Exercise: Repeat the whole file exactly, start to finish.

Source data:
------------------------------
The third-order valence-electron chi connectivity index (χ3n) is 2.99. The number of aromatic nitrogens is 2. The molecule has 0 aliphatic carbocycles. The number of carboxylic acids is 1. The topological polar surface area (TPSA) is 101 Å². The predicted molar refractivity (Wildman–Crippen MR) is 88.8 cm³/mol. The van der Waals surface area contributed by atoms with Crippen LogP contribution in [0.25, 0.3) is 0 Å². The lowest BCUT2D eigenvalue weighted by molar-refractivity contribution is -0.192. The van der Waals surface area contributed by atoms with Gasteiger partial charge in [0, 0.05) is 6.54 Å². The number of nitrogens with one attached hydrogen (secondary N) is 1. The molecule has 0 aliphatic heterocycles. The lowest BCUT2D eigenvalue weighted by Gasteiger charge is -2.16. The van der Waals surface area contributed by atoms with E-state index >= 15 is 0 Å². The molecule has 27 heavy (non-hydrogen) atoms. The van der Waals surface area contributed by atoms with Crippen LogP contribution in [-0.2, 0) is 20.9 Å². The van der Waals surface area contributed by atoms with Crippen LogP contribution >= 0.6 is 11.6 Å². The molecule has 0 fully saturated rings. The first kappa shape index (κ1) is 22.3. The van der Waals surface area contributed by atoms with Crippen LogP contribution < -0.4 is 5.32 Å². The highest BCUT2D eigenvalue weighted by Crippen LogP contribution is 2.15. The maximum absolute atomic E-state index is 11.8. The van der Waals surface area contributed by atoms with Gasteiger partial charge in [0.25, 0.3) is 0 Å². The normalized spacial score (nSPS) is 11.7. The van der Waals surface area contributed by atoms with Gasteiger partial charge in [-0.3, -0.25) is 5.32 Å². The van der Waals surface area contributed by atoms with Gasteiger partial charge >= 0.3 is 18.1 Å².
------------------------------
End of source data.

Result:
The third-order valence-electron chi connectivity index (χ3n) is 2.99. The number of aromatic nitrogens is 2. The molecule has 0 aliphatic carbocycles. The number of carboxylic acids is 1. The topological polar surface area (TPSA) is 101 Å². The predicted molar refractivity (Wildman–Crippen MR) is 88.8 cm³/mol. The van der Waals surface area contributed by atoms with Crippen LogP contribution in [0.25, 0.3) is 0 Å². The lowest BCUT2D eigenvalue weighted by molar-refractivity contribution is -0.192. The van der Waals surface area contributed by atoms with Gasteiger partial charge in [0, 0.05) is 6.54 Å². The number of nitrogens with one attached hydrogen (secondary N) is 1. The molecule has 0 aliphatic heterocycles. The lowest BCUT2D eigenvalue weighted by Gasteiger charge is -2.16. The van der Waals surface area contributed by atoms with E-state index >= 15 is 0 Å². The molecule has 27 heavy (non-hydrogen) atoms. The van der Waals surface area contributed by atoms with Crippen LogP contribution in [-0.2, 0) is 20.9 Å². The van der Waals surface area contributed by atoms with Crippen LogP contribution >= 0.6 is 11.6 Å². The molecule has 0 fully saturated rings. The first kappa shape index (κ1) is 22.3. The van der Waals surface area contributed by atoms with Crippen LogP contribution < -0.4 is 5.32 Å². The highest BCUT2D eigenvalue weighted by Crippen LogP contribution is 2.15. The maximum absolute atomic E-state index is 11.8. The van der Waals surface area contributed by atoms with Gasteiger partial charge in [0.25, 0.3) is 0 Å². The normalized spacial score (nSPS) is 11.7. The van der Waals surface area contributed by atoms with Gasteiger partial charge in [-0.3, -0.25) is 5.32 Å². The van der Waals surface area contributed by atoms with Gasteiger partial charge >= 0.3 is 18.1 Å².